There was a Kugel, a Vaalie, and Van de Merwe…

The common or garden potato squid.
I think British people are easy to take the mickey out of. There are many eccentricisms and twee things going on on this island. But any immigrants be warned. Within about two years, the things that struck you as a bit nuts will start to make a lot more sense… you will see.

Personally I think the BFG has become more British than British people. He plots trends of the weather over 5 minute periods, gets incensed when people jump queues, finds it enthralling when a shop closes down and a new one moves in, and goes climbing alone at night, on self belay, in winter. In Leicestershire. He attaches bicycle lights to his legs in order to see. In a word, bonkers.

But South Africans are funny too (I am referring to people other than the BFG here, he is in a category of his own), although I find them more sensitive than Brits, on the whole. We have taken ourselves very seriously for too long. It is time to poke fun at ourselves:

  • All my white Saffa friends in the UK live in absolute pigsties. First time away from the maid is a traumatic time indeed. They either live with the mess or resort to a Polish cleaning lady.

  • We have no idea how to cope with cold weather. Today BFG said to me, “gloves are so cool. Why have I never worn them before?” This after being here 5 years. He still wears shorts and strops until he gets chilblains.

  • We will reason that although South Africa has terrible social, economic and crime problems, the weather is great, and the country is beautiful and so it is all good. And somehow this makes absolute sense.

  • We have no idea how to operate petrol pumps.

  • We love to think that people are ignorant about Africa and get very excited when people show their ignorance. We live off these stories for years.

  • We love to say, “but that is the way it is in Africa. You have to be tough to survive.” I don’t know. I managed to be a woessy little girl and survive for 23 years. Maybe the 24th is the clincher.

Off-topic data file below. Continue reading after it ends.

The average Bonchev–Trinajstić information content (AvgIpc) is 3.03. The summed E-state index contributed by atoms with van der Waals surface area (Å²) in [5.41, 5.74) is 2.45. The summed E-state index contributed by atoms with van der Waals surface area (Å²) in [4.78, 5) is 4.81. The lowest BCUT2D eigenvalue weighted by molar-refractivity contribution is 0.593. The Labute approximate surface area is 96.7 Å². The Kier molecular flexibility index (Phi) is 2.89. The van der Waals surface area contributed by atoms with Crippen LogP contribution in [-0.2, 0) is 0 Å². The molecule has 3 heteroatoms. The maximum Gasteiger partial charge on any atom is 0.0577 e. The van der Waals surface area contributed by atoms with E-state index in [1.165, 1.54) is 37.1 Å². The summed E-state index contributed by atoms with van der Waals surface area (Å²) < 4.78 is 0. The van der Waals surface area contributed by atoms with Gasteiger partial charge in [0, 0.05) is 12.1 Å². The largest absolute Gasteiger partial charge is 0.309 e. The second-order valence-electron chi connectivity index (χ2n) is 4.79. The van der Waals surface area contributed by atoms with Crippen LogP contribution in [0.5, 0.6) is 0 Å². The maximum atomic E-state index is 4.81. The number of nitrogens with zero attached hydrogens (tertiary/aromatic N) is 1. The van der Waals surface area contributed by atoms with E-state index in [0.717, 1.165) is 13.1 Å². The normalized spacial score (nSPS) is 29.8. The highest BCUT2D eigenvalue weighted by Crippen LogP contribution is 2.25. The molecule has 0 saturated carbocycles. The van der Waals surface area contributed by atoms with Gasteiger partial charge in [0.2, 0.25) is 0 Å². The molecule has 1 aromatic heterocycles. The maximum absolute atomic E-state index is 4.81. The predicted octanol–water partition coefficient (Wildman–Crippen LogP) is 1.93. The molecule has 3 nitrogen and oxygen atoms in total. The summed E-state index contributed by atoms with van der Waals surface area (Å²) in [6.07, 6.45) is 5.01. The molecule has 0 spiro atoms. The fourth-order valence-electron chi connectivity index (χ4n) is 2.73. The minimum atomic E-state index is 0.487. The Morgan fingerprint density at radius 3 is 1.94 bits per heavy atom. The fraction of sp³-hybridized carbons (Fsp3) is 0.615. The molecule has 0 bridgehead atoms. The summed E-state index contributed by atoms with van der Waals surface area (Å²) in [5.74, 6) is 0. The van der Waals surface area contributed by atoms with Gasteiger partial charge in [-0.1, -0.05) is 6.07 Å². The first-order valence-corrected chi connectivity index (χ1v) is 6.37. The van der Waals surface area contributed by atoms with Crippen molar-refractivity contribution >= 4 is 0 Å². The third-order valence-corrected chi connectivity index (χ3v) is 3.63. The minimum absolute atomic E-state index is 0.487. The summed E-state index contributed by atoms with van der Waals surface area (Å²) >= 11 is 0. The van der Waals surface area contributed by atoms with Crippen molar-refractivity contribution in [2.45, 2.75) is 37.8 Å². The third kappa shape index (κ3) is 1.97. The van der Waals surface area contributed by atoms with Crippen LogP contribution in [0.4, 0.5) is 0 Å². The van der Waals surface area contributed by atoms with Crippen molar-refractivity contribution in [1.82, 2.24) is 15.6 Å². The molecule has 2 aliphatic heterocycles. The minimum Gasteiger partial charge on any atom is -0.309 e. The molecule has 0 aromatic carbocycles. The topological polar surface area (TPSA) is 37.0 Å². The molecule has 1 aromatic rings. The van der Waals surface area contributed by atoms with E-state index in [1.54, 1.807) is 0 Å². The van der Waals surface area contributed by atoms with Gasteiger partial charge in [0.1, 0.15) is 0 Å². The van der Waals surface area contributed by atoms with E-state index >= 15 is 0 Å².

• We know who Steve Hofmeyer is and can still sleep at night.

  • White people always think the maid is stealing stuff from them. “I am sure there is less air in this room since Patricia cleaned…”

  • We eat pieces of raw deer like they are manna from heaven.

  • We still think Leon Schuster humour is the peak of comedy genius.


We are nutters too, we have to admit it. I reckon non-South Africans could do a better job at laughing at us than me. But we should laugh along with them, because well, we can be lekker snaaks sometimes, nê?

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22 Comments (+add yours?)

  1. SA Expats
    Jan 27, 2009 @ 14:44:00

    Lol! Cool blog.I’m making a list of SA Expat blogs. I added you. If you wish to be removed, please let me know.It is free advertising after all.

    Reply

  2. Being Brazen
    Jan 27, 2009 @ 15:16:00

    HA HA HA HA – you are so right i have NO idea how to use a petrol pump – they scare me….

    Reply

  3. LadyFi
    Jan 27, 2009 @ 15:58:00

    Hilarious post!!It seems to me that you South Africans are just as weird as we Brits! Welcome to the club…

    Reply

  4. Champagne Heathen
    Jan 27, 2009 @ 18:20:00

    I love your list!! I'll try be creative & think up some more. I couldn't agree more, that we need to remember to laugh AT ourselves… rather than getting tense too often. Me especially!

    Reply

  5. 6000
    Jan 27, 2009 @ 20:21:00

    Conversely, I find South Africans very difficult to poke fun at.No… wait…

    Reply

  6. MidniteGem
    Jan 27, 2009 @ 23:47:00

    LOL – so funny !! I SO dont know how to operate a petrol pump – my colleges find this SO weird. Yeah also trying to learn to clean house still – thanks to a lifetime of maids!! luckily i have a very patient bf. Do you guys ever get out to real rock once it warms up…and isnt night !!??

    Reply

  7. po
    Jan 28, 2009 @ 02:04:00

    sa expats: thanks for the add, it sounds great, I will check it out.BB: me niether. But then I don’t even drive.Ladyfi: we are, but in different ways!Champagne heathen: please tell me if you come up with any, I was racking mmy brain but the rest seemed quite lame. I could add them to the list.6000: I think i need to reread your blog for inspiration for wittier Saffa fun-poking than I am capable of.

    Reply

  8. po
    Jan 28, 2009 @ 02:05:00